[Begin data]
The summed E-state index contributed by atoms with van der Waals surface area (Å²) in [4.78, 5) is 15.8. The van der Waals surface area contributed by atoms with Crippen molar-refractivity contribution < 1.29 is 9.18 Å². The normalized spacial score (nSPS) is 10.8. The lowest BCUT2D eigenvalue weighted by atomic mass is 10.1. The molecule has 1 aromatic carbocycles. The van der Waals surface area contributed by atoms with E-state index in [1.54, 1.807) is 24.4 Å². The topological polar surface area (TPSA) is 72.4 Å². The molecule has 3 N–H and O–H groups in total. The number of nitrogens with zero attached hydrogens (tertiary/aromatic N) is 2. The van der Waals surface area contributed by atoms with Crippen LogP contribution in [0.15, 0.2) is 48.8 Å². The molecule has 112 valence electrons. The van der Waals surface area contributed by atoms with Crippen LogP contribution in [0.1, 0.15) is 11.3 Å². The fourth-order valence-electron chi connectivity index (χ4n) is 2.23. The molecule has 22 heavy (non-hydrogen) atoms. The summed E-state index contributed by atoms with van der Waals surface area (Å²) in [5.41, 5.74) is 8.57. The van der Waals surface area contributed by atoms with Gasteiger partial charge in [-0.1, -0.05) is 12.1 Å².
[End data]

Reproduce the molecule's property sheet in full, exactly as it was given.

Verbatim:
The summed E-state index contributed by atoms with van der Waals surface area (Å²) in [4.78, 5) is 15.8. The van der Waals surface area contributed by atoms with Crippen molar-refractivity contribution < 1.29 is 9.18 Å². The normalized spacial score (nSPS) is 10.8. The lowest BCUT2D eigenvalue weighted by atomic mass is 10.1. The molecule has 1 aromatic carbocycles. The van der Waals surface area contributed by atoms with E-state index in [1.54, 1.807) is 24.4 Å². The topological polar surface area (TPSA) is 72.4 Å². The molecule has 3 N–H and O–H groups in total. The number of nitrogens with zero attached hydrogens (tertiary/aromatic N) is 2. The van der Waals surface area contributed by atoms with Crippen LogP contribution in [0.15, 0.2) is 48.8 Å². The molecule has 112 valence electrons. The van der Waals surface area contributed by atoms with Crippen LogP contribution in [0.1, 0.15) is 11.3 Å². The fourth-order valence-electron chi connectivity index (χ4n) is 2.23. The molecule has 22 heavy (non-hydrogen) atoms. The summed E-state index contributed by atoms with van der Waals surface area (Å²) in [5.41, 5.74) is 8.57. The van der Waals surface area contributed by atoms with Gasteiger partial charge in [-0.1, -0.05) is 12.1 Å².